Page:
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Monday, November 10, 2008

i know what comes first (and it's not the egg!)

Our chickens are pumping out a couple of eggs almost daily now, but contrary to my initial reports of joy and anticipation... it's been a long time coming. I don't know. Everyone made it sound so easy. Just buy a few chickens, plonk them in the backyard, let them wander around, feed and water them and eggs will surely flow. Or bounce. Or lay. Or something.

Nope. Not here. It did not happen like that here at all.

After the chickies arrived there were a few eggs to begin with. I suspect their poor little bodies had been in mass production for so long they didn't know how to stop. Then they realised they didn't have lights coming on at an unearthly hour and they could take a well earned break. So they did. Production dropped dramatically.

A little while later Frank was offered a free rooster by a customer who had too many. 'He will make your chickens lay more' they assured him, so he snapped 'im up. Hector, we named him, for Hector the Protector, but all he did was send the chickens into a clucking fit every time he so much as moved in their direction. They were not so enamoured by his adolescent rooster beauty. The eggs stopped altogether.

For a week or two we let them be. They needed a rest. Perhaps they were moulting. Maybe the shock of moving away from the flock had put them off the lay. They were supposedly free range where we bought them, but in reality were stuck in a shed - did the great outdoors scare them too much? Were we feeding them enough? They weren't sick were they?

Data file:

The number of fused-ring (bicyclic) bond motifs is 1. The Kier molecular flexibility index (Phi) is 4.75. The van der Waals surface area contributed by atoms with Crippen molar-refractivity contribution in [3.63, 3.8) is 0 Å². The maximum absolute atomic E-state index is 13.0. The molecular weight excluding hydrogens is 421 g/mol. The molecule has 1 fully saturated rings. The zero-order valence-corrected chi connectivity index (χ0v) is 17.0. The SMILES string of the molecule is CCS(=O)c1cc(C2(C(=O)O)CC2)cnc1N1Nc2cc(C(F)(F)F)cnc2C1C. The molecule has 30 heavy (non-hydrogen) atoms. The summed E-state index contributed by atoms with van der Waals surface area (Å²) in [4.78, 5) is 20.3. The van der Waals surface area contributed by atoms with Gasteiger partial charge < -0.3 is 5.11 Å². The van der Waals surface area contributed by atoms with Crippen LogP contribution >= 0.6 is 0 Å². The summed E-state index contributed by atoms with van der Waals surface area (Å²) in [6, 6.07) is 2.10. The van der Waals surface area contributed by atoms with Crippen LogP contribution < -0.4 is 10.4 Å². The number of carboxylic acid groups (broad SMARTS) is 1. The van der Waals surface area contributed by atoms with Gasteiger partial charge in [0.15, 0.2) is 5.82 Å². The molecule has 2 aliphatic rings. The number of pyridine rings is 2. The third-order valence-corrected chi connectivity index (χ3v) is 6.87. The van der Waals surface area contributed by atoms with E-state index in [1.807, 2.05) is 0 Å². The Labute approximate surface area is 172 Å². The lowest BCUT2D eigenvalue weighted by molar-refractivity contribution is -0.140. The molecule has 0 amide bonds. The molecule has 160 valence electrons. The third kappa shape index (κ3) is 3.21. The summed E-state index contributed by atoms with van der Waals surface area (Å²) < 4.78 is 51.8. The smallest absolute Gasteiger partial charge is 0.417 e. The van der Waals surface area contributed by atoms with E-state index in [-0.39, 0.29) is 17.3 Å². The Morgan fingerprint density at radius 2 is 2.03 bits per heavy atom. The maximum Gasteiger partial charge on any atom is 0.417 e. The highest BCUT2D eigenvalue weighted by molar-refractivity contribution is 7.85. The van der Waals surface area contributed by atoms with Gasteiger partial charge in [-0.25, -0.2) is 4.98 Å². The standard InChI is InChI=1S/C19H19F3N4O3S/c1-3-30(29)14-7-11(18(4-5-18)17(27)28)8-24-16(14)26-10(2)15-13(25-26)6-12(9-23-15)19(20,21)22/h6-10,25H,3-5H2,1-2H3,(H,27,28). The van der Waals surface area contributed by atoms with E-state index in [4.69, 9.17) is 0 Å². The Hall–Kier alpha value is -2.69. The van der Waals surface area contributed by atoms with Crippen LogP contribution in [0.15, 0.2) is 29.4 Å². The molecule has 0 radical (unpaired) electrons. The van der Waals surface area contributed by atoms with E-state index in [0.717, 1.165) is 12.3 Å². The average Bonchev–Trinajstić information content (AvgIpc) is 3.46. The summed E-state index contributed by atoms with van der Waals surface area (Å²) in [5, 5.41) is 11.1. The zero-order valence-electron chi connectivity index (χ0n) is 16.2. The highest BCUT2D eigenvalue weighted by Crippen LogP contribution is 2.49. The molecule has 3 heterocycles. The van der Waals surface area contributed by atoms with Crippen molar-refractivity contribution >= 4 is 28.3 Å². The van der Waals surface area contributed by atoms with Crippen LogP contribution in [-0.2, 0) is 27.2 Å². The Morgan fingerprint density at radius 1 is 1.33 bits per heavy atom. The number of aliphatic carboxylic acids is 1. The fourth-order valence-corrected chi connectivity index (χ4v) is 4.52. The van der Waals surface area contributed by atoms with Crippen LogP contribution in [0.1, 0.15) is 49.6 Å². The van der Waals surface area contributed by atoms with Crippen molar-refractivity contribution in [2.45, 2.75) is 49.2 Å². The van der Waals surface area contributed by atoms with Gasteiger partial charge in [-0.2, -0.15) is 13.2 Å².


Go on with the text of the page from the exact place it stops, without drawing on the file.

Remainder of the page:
I scoured the internet for details, joined online forums, pleaded for help over the phone lines and chewed the ear of the local pet shop owner. 'Just wait' they all said, 'Those chickens will come around. You'll have eggs soon.'

But we didn't. Instead I came home to find not an egg, but a dead chicken in the nest. Poor little thing. She was the bottom of the pecking order and had been poorly and weak from the beginning. We presumed she just couldn't cope with all the stress, although if we'd been really into it we might have conducted a chicken autopsy to identify the cause of death. As it was, we buried her with minimal ceremony under a tree.

And then it happened. Eggs. One here and there, then two every couple of days, now a regular two eggs. Not only that, but their feathers are glossy, their combs red and moist, they wander wherever they want without fear or favour. And Hector? He crows quietly and joyfully at a reasonable hour, has his merry way with the chickens and everyone seems happy! Meanwhile, Frank and I are enjoying eggs in increasing quantities.



A happy outcome all round. (Except for the poor little chickie who died of course)

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7 Comments:

At 3:34 am, November 11, 2008, Blogger Cherie said...

Good things are worth waiting for, eh?

Look what you are learning!!

(Sorry to hear about the poor little chickie who didn't make it. Sometimes I feel like that chick - not dead, but at the bottom of the pecking order.)

 
At 3:57 am, November 11, 2008, Blogger Anonymous said...

seriously? do you serve your omelets on a bed of spinach like that? man, i wish i lived close enough to invite myself for supper.

 
At 3:59 am, November 11, 2008, Blogger Angela said...

ya, that last comment was me.

 
At 8:06 am, November 11, 2008, Blogger Robyn said...

Cool! So if Hector is having his merry way with them, will you have some little chicks at some point? Or are you consuming the eggs before they get to that point (I just realised I'm totally clueless about chicken egg fertilization etc - can you eat a fertilized chicken egg??)

 
At 8:58 am, November 11, 2008, Anonymous deevar said...

Yes, if Hector the Protector is doing his job, watch the insides of the eggs you plan too eat!

 
At 10:41 am, November 11, 2008, Blogger deanna said...

I, too, wonder about how you know fertilized from not. I'm also happy for you on the culinary front. Enjoy the omelets!

 
At 11:09 am, November 11, 2008, Blogger Sandy's Notes said...

Hector, isn't that Spanish? Not that it matters. I believe, and I'm no expert, that the fertilized egg is not the same as the eating egg. But if that Hector is doing his job, or better yet if those hens are looking for romance, shouldn't you be watching out?

Two eggs a day! Wow what a treat!

My word verification is pigness, do you have pigs too!

 

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